- In the 2000s, experiments by neuroscientists Jorge Moll and Jordan Grafman showed that two areas of the brain light up when we volunteer or help someone. These same “pleasure centers” are activated when we think of food or romantic partners.
- All forms of giving are good, Norton says, but time (i.e. volunteering) is the resource that is often seen as the hardest to spare. He offers tips for those looking to give more or more consistently, including a self-audit to assess and ultimately change spending habits.
MICHAEL NORTON: There's a cynical view of people that they are really self-centered and selfish and all they care about is themselves and they would never help anybody with anything unless they're forced to. And it's true that sometimes people are self-centered and selfish, of course. But when you think about the world, there's amazing, amazing generosity happening all the time. We just don't always build it into our sense of what people are like.
NARRATOR: There's a good amount of giving in the world, but wouldn't we be happier spending on ourselves instead?
MICHAEL: What's surprising is that we still think that the next thing that we buy for ourselves is gonna really make us happy. What we try to show is that some of the things that we're spending on now just aren't doing much for us and we can think about spending on different things and try to get a little bit more happiness out of that aspect of our lives.
NARRATOR: Could changing the way we spend money and giving more to others really make us happier? This is Your Brain on Money. This is Michael Norton. He studies human behavior at Harvard, and co-wrote a book called Happy Money: The Science of Happier Spending.
MICHAEL: When we tell people, "Hey, did you know that giving to other people can make you happy?", most people are not blown away. They understand, they've had experiences that make them happy, they understand the concept, but it doesn't occur to us that often to give instead of getting stuff for ourselves. And so it has to be a habit of mind that we encourage ourselves to give more often than we do. That feeling of having done something that counts in the world is one of the key predictors of why giving can pay off in more happiness.
NARRATOR: We know generosity can be rewarding, but what's really happening when we give time or money to others? This is Jenny Santi. She's worked for years in philanthropy and is the author of the book, The Giving Way to Happiness.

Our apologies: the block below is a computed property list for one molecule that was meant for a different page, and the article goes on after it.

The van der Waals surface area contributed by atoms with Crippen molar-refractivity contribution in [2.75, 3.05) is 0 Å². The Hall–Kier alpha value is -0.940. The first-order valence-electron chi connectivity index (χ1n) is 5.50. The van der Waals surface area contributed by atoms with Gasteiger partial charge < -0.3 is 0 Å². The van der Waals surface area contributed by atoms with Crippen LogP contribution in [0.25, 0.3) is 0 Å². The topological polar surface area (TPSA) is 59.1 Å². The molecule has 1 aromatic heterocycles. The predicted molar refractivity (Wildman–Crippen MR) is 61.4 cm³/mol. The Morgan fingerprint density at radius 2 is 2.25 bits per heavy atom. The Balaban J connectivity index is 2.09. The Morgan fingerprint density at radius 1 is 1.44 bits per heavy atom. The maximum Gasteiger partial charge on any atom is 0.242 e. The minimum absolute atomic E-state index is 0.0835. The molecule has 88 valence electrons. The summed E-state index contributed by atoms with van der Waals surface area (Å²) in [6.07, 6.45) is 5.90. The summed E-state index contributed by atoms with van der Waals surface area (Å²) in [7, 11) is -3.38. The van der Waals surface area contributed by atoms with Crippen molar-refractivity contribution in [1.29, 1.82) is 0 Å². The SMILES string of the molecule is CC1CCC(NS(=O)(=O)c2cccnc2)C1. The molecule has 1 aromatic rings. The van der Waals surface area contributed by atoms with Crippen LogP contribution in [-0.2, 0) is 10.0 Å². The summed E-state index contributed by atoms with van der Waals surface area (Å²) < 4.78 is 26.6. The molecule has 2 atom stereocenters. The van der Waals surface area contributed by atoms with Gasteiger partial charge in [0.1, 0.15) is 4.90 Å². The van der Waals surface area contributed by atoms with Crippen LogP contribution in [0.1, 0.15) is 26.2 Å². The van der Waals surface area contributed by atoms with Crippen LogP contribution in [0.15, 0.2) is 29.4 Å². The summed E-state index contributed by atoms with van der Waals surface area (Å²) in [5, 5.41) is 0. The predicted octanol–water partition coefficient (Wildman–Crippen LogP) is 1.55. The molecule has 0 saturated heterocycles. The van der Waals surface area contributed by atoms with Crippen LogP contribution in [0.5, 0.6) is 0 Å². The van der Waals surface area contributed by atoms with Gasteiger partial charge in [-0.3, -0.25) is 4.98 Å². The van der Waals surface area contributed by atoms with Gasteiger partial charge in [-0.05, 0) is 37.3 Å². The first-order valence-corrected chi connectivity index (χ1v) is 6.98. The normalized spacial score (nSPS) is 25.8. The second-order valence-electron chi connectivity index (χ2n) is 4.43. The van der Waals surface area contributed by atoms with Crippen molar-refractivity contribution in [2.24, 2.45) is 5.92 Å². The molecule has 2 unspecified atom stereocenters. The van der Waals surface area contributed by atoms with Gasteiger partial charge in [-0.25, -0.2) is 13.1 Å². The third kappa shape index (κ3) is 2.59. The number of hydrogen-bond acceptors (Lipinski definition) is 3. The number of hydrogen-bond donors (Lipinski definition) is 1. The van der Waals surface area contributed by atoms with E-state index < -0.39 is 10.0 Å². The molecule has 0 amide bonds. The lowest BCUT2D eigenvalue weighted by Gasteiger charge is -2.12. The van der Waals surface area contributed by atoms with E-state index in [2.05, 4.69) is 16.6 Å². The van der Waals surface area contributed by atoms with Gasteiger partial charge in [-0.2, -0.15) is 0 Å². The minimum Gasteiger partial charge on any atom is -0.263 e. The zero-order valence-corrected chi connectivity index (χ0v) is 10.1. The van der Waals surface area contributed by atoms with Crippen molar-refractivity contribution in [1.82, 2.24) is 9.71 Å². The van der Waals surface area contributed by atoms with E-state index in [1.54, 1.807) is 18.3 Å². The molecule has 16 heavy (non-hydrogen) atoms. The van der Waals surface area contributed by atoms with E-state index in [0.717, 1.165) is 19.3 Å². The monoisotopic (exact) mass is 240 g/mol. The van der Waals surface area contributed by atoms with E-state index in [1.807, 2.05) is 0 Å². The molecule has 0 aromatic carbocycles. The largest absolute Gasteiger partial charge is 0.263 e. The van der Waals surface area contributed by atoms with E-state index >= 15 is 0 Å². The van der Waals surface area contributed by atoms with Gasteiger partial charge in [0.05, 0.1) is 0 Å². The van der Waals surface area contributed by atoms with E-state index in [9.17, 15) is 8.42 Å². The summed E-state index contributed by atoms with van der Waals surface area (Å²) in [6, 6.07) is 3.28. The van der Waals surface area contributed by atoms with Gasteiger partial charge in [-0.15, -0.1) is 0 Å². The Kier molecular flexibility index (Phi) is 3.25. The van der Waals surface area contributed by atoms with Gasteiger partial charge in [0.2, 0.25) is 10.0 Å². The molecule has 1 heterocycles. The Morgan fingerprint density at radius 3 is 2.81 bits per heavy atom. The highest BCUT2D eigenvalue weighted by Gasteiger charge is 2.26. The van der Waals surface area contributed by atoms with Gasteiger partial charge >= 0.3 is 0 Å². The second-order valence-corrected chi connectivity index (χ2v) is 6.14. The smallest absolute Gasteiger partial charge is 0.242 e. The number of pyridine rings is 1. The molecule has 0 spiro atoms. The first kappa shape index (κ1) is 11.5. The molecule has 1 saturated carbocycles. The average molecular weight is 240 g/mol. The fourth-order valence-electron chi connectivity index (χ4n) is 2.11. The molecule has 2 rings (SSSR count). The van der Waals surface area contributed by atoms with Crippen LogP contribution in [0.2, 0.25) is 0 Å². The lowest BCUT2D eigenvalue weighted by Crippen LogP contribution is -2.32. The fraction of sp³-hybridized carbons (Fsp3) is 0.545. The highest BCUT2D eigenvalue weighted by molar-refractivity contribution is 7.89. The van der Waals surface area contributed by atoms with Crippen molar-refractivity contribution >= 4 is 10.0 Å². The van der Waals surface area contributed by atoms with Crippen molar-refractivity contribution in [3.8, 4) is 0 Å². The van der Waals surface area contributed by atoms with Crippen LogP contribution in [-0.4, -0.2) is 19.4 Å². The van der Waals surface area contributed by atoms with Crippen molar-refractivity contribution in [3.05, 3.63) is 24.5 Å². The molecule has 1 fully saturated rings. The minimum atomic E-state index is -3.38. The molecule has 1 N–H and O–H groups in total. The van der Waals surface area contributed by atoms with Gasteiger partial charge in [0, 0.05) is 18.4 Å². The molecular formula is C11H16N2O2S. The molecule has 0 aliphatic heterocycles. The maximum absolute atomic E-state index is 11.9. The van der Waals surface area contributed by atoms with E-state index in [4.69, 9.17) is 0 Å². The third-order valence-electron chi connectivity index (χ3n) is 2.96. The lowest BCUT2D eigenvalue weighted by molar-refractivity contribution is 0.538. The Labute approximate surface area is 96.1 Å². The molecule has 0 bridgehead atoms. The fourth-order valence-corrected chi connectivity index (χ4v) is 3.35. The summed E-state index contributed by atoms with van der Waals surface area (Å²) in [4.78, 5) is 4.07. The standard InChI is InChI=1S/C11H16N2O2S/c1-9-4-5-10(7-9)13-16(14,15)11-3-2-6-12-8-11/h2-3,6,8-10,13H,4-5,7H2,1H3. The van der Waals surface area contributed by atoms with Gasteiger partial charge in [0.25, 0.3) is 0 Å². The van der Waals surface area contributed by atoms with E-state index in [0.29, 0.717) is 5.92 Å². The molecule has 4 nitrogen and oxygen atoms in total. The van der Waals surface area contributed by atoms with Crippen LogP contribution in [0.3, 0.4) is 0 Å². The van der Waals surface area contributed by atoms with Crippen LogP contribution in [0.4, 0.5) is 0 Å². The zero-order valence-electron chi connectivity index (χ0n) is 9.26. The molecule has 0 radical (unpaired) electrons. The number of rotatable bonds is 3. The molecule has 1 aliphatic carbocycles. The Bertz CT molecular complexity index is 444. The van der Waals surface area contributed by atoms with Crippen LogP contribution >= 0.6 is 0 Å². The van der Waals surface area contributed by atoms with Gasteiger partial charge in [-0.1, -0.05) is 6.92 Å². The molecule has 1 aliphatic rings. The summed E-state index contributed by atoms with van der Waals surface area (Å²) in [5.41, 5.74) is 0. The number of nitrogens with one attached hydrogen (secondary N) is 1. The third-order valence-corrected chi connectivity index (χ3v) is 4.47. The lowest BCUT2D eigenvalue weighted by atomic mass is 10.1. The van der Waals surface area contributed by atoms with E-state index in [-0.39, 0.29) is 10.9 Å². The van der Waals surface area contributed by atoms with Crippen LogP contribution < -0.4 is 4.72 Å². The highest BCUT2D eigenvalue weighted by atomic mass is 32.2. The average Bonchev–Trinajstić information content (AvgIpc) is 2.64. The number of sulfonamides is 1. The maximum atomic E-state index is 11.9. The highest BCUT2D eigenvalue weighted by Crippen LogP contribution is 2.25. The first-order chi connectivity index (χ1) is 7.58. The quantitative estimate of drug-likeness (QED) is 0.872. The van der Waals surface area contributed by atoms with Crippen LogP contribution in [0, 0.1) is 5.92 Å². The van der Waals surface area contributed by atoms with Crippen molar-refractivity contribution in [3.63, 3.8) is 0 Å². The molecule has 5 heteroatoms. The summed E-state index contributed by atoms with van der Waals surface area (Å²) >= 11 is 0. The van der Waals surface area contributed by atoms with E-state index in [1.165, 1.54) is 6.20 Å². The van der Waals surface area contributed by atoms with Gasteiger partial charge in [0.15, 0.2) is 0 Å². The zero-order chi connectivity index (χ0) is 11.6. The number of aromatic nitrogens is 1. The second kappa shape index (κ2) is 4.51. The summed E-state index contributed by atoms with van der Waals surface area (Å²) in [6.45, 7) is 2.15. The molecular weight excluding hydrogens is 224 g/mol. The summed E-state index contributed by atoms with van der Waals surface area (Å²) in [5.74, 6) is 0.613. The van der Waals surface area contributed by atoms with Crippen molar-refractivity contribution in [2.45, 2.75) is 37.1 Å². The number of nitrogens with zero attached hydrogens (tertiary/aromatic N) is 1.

JENNY SANTI: When we help someone, we get a feeling of elation. It's basically nature's way of rewarding us. Kind of like the feeling we get when we run and we feel good, we feel happy. It's the same for when we help others.
NARRATOR: Science has shown that our brain releases rewarding chemicals when we exercise, but can the same be true for simply giving? In 2006, Jorge Moll and Jordan Grafman, both neuroscientists at national institutes of health, developed an experiment to measure our neuroactivity when we give.
JENNY: Grafman and Moll's experiments in the 2000s provide the very first evidence that the joy of giving has biological basis in the brain.
NARRATOR: Subjects were given a pool of money they were allowed to keep. A computer then gave them a series of causes that they could either donate to or keep the money instead. As they made their decisions, their brain activity was recorded by FMRI.
JENNY: Turns out, there are two rewards centers of the brain that light up when people give. And these are the pleasure centers of the brain. These areas are called the midbrain VTA as well as the subgenual area, the same parts of the brain that light up when there's food, or when we think of romantic partners. These experiments suggest, for the first time, we have evidence of the biological basis of the joy of giving.
NARRATOR: If generosity is more reward than sacrifice, how can we all experience the joy of giving?
MICHAEL: One question that people often ask is where should I give to a charity? Should I give to a close friend or a family member or someone on the street who's in need? The short answer is all of them are good. So, any kind of giving that you do, again, is gonna be better than spending on yourself. What about time? Should we be giving time to other people? The research suggests that giving time does in fact make us happier. The issue is that it's much, much harder to do. If we say go volunteer, we get huge drop-off, because people have lives, they're busy. My hunch is that when you give time, it is more impactful on you. The issue is that there's a bigger barrier. So if you can't give time, at least you could give money so that you're being generous with at least one of your resources. What should I actually do right now to figure out if I'm giving the right amount and how can I audit myself so that I can see that I'm giving more? It turns out, it's really easy to do. So if you think of your credit card statement every month, you can really quickly say these were all me. These were me with somebody else. These are things that were really just purely giving. And we do see that when people stick to auditing themselves, they do in fact change their spending in line with their goals.
NARRATOR: Once we've made giving a part of our routine, how can we ensure the lasting impact of our happiness?
MICHAEL: So if money is going to a charity out of my bank account and I don't even notice it, that's not gonna have as big an impact on my life as if I'm thinking about who I'm giving to and why I'm giving to them and the impact that I'm having. And it's another kind of audit actually to think about when I am giving, am I giving to things that really, really matter to me? We want people to align the giving not to be so random, but to be very consistent with their core values. It's hard often to see that we had a tangible impact on something. One of the things that giving does is it gives us that feeling of having an impact.